This post is based on a chapter from our popular e-book “7 Strategic Survey Ideas”. The book contains new, creative ideas and not-so-common best practices for all types of surveys. Think of the book as your key to delivering surveys that will impact the bottom line. Download your copy today.
Don’t Waste Your NPS Efforts
The net promoter score methodology is probably the most widely used survey metric in the United States. But most credit unions who are using it are doing it wrong, and the result of an improperly deployed NPS program can be damaging to the bottom line.
What is NPS?
Designed as a predictor of member loyalty, the NPS question asks a member how likely they are to recommend your credit union to friends or family. They answer with a numeric score on a 0-10 scale. Their answers place your members into three “buckets”:
Detractors aren’t very happy with the products or services, and will more likely be leaving you for greener pastures if the opportunity comes along.
Neutrals are in the middle, not unhappy but not happy either. Their attitude won’t hurt you with negative word of mouth, but only because they don’t talk about you at all.
Promoters are your biggest fans. They are enthusiastic advocates of your products and services and tend to stay members longer—even if you make a mistake with their account. They are the “holy grail” of the NPS methodology.
The “score” of Net Promoter Score is calculated by subtracting the percentage of detractors from the percentage of promoters. The higher your score, the better off your credit union.
The Score Isn’t the End
This is where most credit unions fall short. Focusing on getting the “9 or 10” score, and seeing that as the finish line. Finding out who your promoters are isn’t the entire purpose of asking the NPS question—its only half the battle. Equally (if not more) important is engaging your promoters and creating active ambassadors for your brand.
One way to do this is set up “engagement” teams to respond to members who show up as promoters on their responses. Your survey method should allow you to monitor responses and route them based on their contents. Use a member service specialist (pick someone who is great at their job) to reply to these members with sincere thanks, and occasionally include a small gift of appreciation as well. A free coffee card at a local shop, or a gift certificate to a local business (avoid chains if possible). This strategy will further cement your status as an all-star organization in the member’s mind and give them something to talk about and a reason to recommend you to their friends.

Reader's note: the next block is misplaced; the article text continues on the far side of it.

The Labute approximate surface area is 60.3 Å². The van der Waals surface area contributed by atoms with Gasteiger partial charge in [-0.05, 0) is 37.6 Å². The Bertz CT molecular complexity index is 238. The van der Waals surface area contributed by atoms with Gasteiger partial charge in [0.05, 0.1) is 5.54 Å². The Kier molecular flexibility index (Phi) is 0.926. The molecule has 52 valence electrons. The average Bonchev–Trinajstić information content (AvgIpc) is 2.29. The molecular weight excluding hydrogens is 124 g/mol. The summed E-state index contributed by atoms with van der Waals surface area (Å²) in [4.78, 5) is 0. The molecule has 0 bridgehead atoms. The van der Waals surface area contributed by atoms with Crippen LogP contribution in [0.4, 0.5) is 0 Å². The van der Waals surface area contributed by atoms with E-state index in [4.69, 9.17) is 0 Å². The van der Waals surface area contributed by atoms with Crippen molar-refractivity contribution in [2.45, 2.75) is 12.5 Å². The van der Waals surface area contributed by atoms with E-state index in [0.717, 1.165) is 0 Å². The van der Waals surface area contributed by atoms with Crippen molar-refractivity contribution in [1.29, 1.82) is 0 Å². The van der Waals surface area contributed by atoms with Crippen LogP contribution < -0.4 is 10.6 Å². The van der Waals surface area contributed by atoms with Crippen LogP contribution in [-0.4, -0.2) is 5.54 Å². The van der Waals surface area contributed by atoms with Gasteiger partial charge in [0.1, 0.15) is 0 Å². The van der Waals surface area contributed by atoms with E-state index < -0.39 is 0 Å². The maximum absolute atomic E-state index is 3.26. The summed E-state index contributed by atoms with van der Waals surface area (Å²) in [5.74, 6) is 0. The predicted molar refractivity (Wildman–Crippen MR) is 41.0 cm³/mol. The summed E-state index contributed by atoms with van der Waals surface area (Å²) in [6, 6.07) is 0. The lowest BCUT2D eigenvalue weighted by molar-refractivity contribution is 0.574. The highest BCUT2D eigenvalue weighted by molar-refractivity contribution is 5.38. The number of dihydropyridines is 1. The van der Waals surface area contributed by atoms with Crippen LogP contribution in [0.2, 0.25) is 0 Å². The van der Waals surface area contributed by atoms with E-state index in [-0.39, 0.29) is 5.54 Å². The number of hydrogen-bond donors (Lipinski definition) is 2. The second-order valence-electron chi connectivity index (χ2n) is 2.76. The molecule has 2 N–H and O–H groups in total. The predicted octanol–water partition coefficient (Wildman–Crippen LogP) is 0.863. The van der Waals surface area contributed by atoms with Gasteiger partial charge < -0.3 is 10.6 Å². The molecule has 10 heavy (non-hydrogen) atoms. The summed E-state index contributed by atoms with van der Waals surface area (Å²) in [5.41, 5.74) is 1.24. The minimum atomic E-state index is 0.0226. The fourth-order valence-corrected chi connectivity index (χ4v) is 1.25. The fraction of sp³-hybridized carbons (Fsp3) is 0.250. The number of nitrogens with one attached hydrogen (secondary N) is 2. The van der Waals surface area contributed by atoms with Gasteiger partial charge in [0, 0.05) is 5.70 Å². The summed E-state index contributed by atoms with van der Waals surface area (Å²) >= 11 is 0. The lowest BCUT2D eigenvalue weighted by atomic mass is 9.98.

Your survey provider should also allow you to set up automated replies based on the member response. With this strategy, we’ve seen our clients create “promoter engagement” messages that are sent to the member who gave a 9 or 10 score with a fun message like:
Subject: “You Really Like Us!”
Body: “Aww, you shouldn’t have (but we’re glad you did). We think it’s neato that you love us—and we love you too—so how about we tell the world! Here’s a link to our Facebook page, would you consider recommending us or liking our page?”
Both of these options are effective ways to extend the NPS survey to its logical conclusion and get the most out of your program. If you’re interested in a platform that can provide these features and more, contact us for more info.